I am participating in a writing contest called, “Overcoming Writer’s Doubt” sponsored by Positive Writer.
I do have some doubts about my writing, so I thought, why not enter? Maybe what I have to say can help me have some victory over this debilitating disease of doubt, or help others that might also be struggling.
I distinctly remember that terrifying, but exciting, day that I sat at my computer after uploading my first blog. I sat with my finger poised over the “publish” button agonizing over whether it was good enough…whether I was good enough? I kept asking myself, what if people don’t like what I wrote. What would happen? As much as I stressed over it, you would think that bridges would fall into the ocean if my stories weren’t “loved”. To read more about that first blog, click here.
Since that day seven+ months ago, I have published close to fifty posts read by thousands of people. I have attended some fantastic writer’s retreats where I get my fix of uplifting and encouraging interactions with other writers. I have entered writing contests and community writing events. I have actively been submitting my manuscripts to publishers and just yesterday participated in my first #pitmad event. The world is still turning and I am still writing. So what’s the big deal about “writer’s doubt?” Why is it so hard to overcome?
Writing for most of us is such an intensely personal and emotional vocation. Every word we put on paper or on the web reflects who we are and what we believe deep inside in our inner core. Whether it’s a blog, fiction, non-fiction or children’s literature, every word is a tiny reflection of ourselves. Putting words down for all the world to see makes us vulnerable. What fuels the “writers doubt” for me is people. They can be cruel. Words really do hurt us. That is why they say the pen is mightier than the sword. One blasting negative comment on my blog and I want to hide in a corner.
When I started this venture into the blogging and full-time writing world, my son (my internet, marketing, and website guru), told me to:
- Write from my heart and just share stories that people will love.
- Be prepared for the “trolls” of the internet that wander through life just looking for places to spread their negativity and bad comments.
My hope was that the good would outweigh the bad, and it has. But he also told me:
- Stay strong as to who you are and don’t worry about those that don’t get it.
So, now every time I post a blog or write a story or essay, I just remind myself of these things:
- Don’t take yourself so seriously. Be confident and committed. Work hard and dedicate yourself to your passion of writing, but in the end… real life is more about family, friends and our beliefs.
- You can’t, won’t and don’t have to please everyone all the time. That would be impossible. It will drive you crazy if you try. So “let it go.”
- Constructive educational criticism is OK. You can learn from that. Slamming and putting people down is NOT! Don’t accept negativity. Don’t give out negativity.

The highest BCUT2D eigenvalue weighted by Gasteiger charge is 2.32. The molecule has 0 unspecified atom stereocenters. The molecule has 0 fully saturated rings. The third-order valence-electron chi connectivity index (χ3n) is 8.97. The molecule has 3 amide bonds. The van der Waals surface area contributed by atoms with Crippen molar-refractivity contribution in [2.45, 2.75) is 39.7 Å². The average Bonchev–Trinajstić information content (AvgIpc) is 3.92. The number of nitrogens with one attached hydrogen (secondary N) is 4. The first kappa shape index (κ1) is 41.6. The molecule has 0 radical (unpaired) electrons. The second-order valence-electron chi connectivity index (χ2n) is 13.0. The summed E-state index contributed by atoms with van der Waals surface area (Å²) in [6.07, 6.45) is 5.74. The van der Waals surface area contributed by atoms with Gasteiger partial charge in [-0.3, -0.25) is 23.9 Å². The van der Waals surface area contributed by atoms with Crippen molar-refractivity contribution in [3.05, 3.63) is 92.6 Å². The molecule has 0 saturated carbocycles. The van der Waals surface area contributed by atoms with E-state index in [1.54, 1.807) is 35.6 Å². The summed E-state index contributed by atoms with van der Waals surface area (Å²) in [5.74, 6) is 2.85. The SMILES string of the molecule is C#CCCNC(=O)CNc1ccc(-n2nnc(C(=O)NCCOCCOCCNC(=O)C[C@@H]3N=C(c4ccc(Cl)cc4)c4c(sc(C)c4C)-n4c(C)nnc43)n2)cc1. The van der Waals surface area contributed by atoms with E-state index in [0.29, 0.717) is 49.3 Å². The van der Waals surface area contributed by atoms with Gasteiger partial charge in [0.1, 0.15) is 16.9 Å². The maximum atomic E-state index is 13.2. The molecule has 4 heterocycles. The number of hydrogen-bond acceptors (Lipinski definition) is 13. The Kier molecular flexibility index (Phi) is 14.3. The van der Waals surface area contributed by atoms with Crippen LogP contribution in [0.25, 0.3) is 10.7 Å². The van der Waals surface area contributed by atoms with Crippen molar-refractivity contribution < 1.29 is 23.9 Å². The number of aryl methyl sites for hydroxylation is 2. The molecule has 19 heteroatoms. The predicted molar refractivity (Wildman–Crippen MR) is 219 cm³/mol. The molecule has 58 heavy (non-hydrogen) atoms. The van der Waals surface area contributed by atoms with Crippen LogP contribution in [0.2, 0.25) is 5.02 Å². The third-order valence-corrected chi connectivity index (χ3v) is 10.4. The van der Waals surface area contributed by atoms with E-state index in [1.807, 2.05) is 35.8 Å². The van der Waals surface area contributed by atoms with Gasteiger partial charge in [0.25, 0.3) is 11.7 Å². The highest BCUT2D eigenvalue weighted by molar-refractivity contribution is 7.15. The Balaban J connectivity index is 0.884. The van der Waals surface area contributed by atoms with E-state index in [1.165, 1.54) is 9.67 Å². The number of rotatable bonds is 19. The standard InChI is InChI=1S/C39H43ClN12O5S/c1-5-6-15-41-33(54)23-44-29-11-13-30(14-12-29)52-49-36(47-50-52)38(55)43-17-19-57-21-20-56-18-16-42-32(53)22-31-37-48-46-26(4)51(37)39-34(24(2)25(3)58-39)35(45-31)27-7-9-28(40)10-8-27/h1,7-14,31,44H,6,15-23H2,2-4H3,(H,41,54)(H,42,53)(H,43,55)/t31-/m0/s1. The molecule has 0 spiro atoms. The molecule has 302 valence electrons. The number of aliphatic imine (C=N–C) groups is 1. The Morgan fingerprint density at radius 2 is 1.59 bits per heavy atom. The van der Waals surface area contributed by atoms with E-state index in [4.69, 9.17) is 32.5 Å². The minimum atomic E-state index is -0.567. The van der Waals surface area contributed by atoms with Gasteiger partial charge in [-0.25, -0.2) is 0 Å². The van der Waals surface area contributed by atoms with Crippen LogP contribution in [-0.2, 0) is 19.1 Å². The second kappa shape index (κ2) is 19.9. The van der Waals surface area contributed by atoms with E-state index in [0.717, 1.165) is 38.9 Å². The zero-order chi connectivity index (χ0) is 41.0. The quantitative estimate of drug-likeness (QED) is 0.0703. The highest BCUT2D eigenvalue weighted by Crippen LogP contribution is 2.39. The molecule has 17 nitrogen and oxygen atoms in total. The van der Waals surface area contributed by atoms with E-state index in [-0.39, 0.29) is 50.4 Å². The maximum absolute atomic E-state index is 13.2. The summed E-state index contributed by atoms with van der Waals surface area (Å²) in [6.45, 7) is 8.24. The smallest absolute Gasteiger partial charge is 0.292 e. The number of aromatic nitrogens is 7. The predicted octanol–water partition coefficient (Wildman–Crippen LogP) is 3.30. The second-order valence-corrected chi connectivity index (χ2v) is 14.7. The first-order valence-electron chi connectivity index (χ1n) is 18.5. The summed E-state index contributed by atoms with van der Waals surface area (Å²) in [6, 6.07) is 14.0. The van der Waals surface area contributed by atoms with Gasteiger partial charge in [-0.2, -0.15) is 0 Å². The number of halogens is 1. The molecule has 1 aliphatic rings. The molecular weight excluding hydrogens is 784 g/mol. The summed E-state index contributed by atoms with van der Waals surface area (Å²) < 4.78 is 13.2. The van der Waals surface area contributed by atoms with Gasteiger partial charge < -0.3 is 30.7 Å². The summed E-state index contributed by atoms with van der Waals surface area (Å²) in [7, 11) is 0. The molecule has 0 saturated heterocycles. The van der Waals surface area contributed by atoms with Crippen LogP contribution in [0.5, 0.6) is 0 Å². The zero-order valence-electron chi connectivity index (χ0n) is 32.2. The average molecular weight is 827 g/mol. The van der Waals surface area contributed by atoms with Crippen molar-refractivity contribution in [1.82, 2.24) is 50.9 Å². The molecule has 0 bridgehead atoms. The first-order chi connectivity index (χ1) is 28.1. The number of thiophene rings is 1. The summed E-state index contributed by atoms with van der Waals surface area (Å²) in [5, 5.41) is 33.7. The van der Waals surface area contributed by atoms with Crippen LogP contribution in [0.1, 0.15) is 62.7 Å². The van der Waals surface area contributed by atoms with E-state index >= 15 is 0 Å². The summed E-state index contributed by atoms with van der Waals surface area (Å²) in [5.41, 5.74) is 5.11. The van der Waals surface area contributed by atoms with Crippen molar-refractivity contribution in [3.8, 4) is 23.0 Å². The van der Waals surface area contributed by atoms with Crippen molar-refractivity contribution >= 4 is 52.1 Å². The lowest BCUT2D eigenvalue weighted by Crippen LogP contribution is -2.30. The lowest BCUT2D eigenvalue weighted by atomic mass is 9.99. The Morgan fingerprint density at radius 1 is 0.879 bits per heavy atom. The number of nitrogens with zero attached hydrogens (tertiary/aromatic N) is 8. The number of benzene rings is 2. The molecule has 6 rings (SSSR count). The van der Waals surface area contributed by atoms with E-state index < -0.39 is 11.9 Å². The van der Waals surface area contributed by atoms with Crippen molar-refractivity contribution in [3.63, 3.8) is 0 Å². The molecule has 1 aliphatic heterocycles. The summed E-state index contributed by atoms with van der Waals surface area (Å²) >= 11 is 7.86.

It’s like an ice cream shop that offers one-hundred flavors of delicious creamy ice cream. There is chocolate, vanilla, strawberry cheese cake, lemon, peach, and on and on. Every person that walks in the shop has the task of determining what flavor they are craving. They might take a sample taste of a few “new” flavors, but ultimately, it is up to them and them alone to select the best flavor for themselves. Just because they don’t pick maple bacon, doesn’t mean there is anything wrong with maple bacon. It’s just not for them. We need to BE maple bacon ice cream.
The writing world is full of an infinite number of stories, poems and essays just waiting to be written and shared. As long as the earth exists, there will always be another story and someone who loves it and someone who doesn’t. Just walk into any large bookstore. Look at the hundreds and thousands of books that are being purchased, consumed and appreciated by people. Reading is “in” and there are as many plots, styles and characters as there are people to enjoy them.
I recently joined a Plein Air writing event where we went out to various pre-selected locations to be inspired to write. At the opening orientation night, again, I was so nervous to meet all the other writers. After introductions, we were talking about writer’s doubt and I was sharing my struggles. One of the “wiser” writers turned to me and said, “You must be younger than me. I just gave up caring what other people think a long time ago. I write what I’m inspired to write. If they don’t like it, that’s their problem.” At first her comment really took me back and kind-of set me on the edge of my seat. Then I relaxed a bit and realized that she was right. If we worry so much about what other people think of what we write, then it will stifle our creative juices and stop the flow of words from our head and hearts to our hands.
So here is Dr. Connie’s prescription for overcoming “writers doubt.”
- Write for who you are.
- Don’t take it so seriously.
- Get a strong support base of friends and family that will lift you up and encourage your efforts.
- Don’t let other people’s opinions destroy your creativity.
- Participate in as many writer’s organizations, retreats, conferences and networking opportunities as possible, so you and your writing can be uplifted and validated.
- Write, write, write…don’t stop doing what you love to do.
- Sip a glass of wine. Put on some relaxing music. Take a deep breath. Let it go. Write!